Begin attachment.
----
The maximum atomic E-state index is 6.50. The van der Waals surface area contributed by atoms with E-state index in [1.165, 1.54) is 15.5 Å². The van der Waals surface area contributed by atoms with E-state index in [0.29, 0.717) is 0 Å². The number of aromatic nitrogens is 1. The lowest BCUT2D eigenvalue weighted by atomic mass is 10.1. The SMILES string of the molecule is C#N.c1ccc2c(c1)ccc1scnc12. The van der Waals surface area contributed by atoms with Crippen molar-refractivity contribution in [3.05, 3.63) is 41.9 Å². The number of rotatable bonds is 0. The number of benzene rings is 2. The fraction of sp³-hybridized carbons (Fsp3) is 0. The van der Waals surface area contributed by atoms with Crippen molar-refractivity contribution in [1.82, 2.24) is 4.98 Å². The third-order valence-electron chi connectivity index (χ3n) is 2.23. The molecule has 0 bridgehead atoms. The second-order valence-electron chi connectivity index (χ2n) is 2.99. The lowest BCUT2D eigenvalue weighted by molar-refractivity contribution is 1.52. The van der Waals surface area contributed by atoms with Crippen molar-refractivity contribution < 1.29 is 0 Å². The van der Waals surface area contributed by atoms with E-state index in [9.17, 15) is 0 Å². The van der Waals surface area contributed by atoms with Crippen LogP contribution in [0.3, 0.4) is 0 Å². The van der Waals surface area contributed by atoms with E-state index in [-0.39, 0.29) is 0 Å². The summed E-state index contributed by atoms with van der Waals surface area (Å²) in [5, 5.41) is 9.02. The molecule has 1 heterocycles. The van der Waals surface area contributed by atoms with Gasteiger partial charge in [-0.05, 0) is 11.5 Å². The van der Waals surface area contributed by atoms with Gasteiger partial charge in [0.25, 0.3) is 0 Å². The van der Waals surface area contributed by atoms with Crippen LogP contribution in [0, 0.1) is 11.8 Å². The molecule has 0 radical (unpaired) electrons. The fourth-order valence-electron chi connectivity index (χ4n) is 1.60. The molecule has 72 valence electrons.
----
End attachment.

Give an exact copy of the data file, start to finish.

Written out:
The maximum atomic E-state index is 6.50. The van der Waals surface area contributed by atoms with E-state index in [1.165, 1.54) is 15.5 Å². The van der Waals surface area contributed by atoms with E-state index in [0.29, 0.717) is 0 Å². The number of aromatic nitrogens is 1. The lowest BCUT2D eigenvalue weighted by atomic mass is 10.1. The SMILES string of the molecule is C#N.c1ccc2c(c1)ccc1scnc12. The van der Waals surface area contributed by atoms with Crippen molar-refractivity contribution in [3.05, 3.63) is 41.9 Å². The number of rotatable bonds is 0. The number of benzene rings is 2. The fraction of sp³-hybridized carbons (Fsp3) is 0. The van der Waals surface area contributed by atoms with Crippen molar-refractivity contribution in [1.82, 2.24) is 4.98 Å². The third-order valence-electron chi connectivity index (χ3n) is 2.23. The molecule has 0 bridgehead atoms. The second-order valence-electron chi connectivity index (χ2n) is 2.99. The lowest BCUT2D eigenvalue weighted by molar-refractivity contribution is 1.52. The van der Waals surface area contributed by atoms with Crippen molar-refractivity contribution < 1.29 is 0 Å². The van der Waals surface area contributed by atoms with E-state index in [9.17, 15) is 0 Å². The van der Waals surface area contributed by atoms with Crippen LogP contribution in [0.3, 0.4) is 0 Å². The van der Waals surface area contributed by atoms with E-state index in [-0.39, 0.29) is 0 Å². The summed E-state index contributed by atoms with van der Waals surface area (Å²) in [5, 5.41) is 9.02. The molecule has 1 heterocycles. The van der Waals surface area contributed by atoms with Gasteiger partial charge in [-0.05, 0) is 11.5 Å². The van der Waals surface area contributed by atoms with Gasteiger partial charge in [0.25, 0.3) is 0 Å². The van der Waals surface area contributed by atoms with Crippen LogP contribution in [0, 0.1) is 11.8 Å². The molecule has 0 radical (unpaired) electrons. The fourth-order valence-electron chi connectivity index (χ4n) is 1.60. The molecule has 72 valence electrons.